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Low Inflation: Who are the Real Winners and Losers?

October 16, 2020

Inflation means a reduction in the value of money, or a rise in general price levels. If the amount of money in a country (referred to as the money supply) grows faster than production in that country, the average price of goods and services will rise as a result of the increased demand.

Governments keep a close eye on inflation levels and try to keep it low. Public sector officials collect vast quantities of data every day to ensure that governments have a precise overview of the current state of their nation’s inflation rate.

Periods of low inflation are generally desirable for governments, as it means prices are rising slowly and the economy is more stable. But, not everyone in society comes out of low inflation as a winner. Continue reading to explore what causes low inflation, and discover who the real winners and losers are.

What Causes Low Inflation?

Low inflation — or economic deflation — is a general decline in the price level of goods and services. 

There are a variety of contributing factors towards low inflation, but it is usually associated with a reduction in the supply of money and credit. Price levels can also fall as a result of increased productivity, technological innovation, and decreased spending from less demand for goods and services.

How Does Low Inflation Affect the Economy?

At first glance, lower prices may seem beneficial, but if pushed to the extreme a deflationary spiral can quickly send shockwaves through an economy — potentially resulting in a recession, or worse, a depression.

During times when economic output slows down, it is common for the demand for investment and consumption to dry up. In turn, this leads to a decline in asset prices as businesses and manufacturers are left with little alternative but to liquidate inventories that consumers no longer want to buy. When the economy slows, consumers and businesses begin to hold onto their money to create a financial buffer against any further monetary loss.

To combat deflation governments and central banks often aim to stimulate the economy, for example: by lowering interest rates.

How Does Low Inflation Affect Businesses?

Low inflation leads to unemployment when businesses make less money from lower consumer demand, and react by cutting costs in order to survive. Businesses may respond by closing stores, warehouses and laying off employees to preserve budget and profitability. 

The economic situation only worsens when workers have to decrease their own personal spending, leading to even less demand and a spiral of low inflation that is difficult to break.

That said, low inflation can work without damaging the rest of the economy when businesses successfully cut production costs to lower prices with innovative technology. Over the years, the cost of technology has tended to decrease. Uniquely, this is because the cost of producing new technologies has reduced, not because demand has decreased.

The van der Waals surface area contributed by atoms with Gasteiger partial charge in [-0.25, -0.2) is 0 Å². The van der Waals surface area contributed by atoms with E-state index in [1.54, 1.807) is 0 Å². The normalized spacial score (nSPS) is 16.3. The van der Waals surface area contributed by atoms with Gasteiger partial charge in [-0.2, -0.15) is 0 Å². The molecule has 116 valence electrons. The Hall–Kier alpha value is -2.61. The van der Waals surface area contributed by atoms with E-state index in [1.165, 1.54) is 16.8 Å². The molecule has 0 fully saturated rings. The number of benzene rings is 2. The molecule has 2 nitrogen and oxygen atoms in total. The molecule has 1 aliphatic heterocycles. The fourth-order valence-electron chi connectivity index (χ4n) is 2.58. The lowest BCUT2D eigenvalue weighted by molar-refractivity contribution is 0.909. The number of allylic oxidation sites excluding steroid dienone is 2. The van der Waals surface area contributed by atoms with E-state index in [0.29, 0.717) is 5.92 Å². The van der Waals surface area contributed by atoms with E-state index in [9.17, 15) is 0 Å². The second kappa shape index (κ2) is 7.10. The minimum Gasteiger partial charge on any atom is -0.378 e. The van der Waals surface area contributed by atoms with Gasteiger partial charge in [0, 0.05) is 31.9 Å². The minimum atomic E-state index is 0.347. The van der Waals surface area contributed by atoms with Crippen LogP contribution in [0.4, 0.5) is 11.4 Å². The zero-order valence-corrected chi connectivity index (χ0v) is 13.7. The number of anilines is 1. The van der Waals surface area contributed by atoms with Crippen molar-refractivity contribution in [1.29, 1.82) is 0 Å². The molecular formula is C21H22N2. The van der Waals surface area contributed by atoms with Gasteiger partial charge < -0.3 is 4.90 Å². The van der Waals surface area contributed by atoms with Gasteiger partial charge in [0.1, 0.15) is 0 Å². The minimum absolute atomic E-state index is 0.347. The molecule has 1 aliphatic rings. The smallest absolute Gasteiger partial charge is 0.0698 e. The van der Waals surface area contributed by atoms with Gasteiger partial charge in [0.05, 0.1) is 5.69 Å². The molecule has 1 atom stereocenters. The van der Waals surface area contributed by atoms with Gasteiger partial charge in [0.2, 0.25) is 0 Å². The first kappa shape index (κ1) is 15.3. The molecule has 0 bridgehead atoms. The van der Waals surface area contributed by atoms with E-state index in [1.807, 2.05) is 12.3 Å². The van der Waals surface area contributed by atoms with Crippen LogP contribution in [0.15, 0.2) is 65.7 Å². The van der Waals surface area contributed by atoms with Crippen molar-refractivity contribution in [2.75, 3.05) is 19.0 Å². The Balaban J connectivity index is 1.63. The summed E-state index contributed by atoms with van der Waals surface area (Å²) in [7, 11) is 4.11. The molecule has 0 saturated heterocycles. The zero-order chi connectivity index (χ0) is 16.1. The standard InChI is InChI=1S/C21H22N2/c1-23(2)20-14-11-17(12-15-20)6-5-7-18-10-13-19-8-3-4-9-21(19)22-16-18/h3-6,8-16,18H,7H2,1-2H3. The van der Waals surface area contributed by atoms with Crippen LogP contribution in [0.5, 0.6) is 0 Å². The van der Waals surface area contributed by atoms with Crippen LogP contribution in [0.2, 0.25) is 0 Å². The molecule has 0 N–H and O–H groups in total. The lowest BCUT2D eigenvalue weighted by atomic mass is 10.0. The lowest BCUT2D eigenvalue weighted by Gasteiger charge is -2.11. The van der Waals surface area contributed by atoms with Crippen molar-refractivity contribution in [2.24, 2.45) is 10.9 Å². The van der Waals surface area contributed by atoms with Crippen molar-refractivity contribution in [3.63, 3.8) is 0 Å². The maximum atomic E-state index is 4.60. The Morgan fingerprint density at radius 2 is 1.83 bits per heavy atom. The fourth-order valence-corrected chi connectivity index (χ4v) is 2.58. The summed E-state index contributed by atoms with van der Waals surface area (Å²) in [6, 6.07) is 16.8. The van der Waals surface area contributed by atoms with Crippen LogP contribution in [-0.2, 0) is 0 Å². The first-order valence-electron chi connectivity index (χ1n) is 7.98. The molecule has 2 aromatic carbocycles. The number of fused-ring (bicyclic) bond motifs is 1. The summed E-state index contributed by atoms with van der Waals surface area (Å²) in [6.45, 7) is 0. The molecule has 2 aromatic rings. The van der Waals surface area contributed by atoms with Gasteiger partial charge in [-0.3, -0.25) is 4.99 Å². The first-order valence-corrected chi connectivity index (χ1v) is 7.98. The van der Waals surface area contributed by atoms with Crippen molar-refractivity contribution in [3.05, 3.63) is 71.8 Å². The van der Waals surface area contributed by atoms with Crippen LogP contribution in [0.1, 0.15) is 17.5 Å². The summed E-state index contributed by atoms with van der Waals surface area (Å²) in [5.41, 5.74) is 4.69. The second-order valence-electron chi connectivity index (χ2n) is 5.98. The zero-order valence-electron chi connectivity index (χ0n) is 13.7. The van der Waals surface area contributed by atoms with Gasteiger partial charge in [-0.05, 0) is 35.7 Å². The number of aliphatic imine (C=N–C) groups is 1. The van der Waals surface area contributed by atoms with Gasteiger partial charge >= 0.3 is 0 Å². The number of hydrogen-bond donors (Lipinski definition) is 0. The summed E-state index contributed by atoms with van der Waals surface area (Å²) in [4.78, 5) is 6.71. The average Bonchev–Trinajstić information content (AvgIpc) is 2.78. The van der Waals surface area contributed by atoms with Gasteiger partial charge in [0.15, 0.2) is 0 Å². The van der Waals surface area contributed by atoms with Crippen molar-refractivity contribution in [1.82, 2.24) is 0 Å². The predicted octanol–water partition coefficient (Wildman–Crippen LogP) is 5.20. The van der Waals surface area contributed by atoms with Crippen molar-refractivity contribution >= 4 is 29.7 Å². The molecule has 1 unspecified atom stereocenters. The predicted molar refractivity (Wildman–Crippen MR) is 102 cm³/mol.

Disadvantages of Low Inflation: The Losers

Debtors on Fixed Repayment Plans

Lower rates of inflation can make it harder for companies and individuals to pay back outstanding debt on fixed repayment plans. Only during times of high inflation can businesses increase prices for goods and services, and use the extra revenue to pay outstanding debts.

Owners of Land and Physical Assets

While not strictly a direct loser of low inflation, owners of land and other physical assets tend to benefit from greater economic protection during periods of high inflation. This is because land, factories and technology retain their value, unlike financial assets.

National Governments with High Public Sector Debt 

Low inflation makes it harder for governments to avoid increasing the real value of its debt (namely the public debt as a percentage of GDP). During periods of low inflation, since money supply is tightened, there is an increase in the value of money, which in turn increases the real value of debt.

Advantages of Low Inflation: The Winners

Savers

Traditionally savers win from lower levels of inflation. If prices fall, the value of money rises, and the real value of savings increases. During periods of high inflation, people who had saved all their life could see the value of their savings wiped out because, with high prices, their financial savings are effectively worthless.

Borrowers on Variable Mortgage Rates

A drop in inflation can cause the government or central bank to decrease interest rates. Often, this leads to a higher borrowing rate. With lower interest rates mortgage owners who have variable rates could benefit from a significant rise in their mortgage payments.

Retirees Living on Fixed Incomes

A high inflation rate often means wage increases, but that rarely benefits people who are retired since retirement money is a fixed income. Low inflation, and lower prices of goods and services, helps retirees stretch their money further. 

National & International Economies

Generally, low inflation creates a greater sense of certainty for consumers, banks and businesses. More confidence in the market to invest leads to higher levels of economic growth and increased job availability. In the long-term, lower levels of inflation are associated with more prosperous economic conditions.

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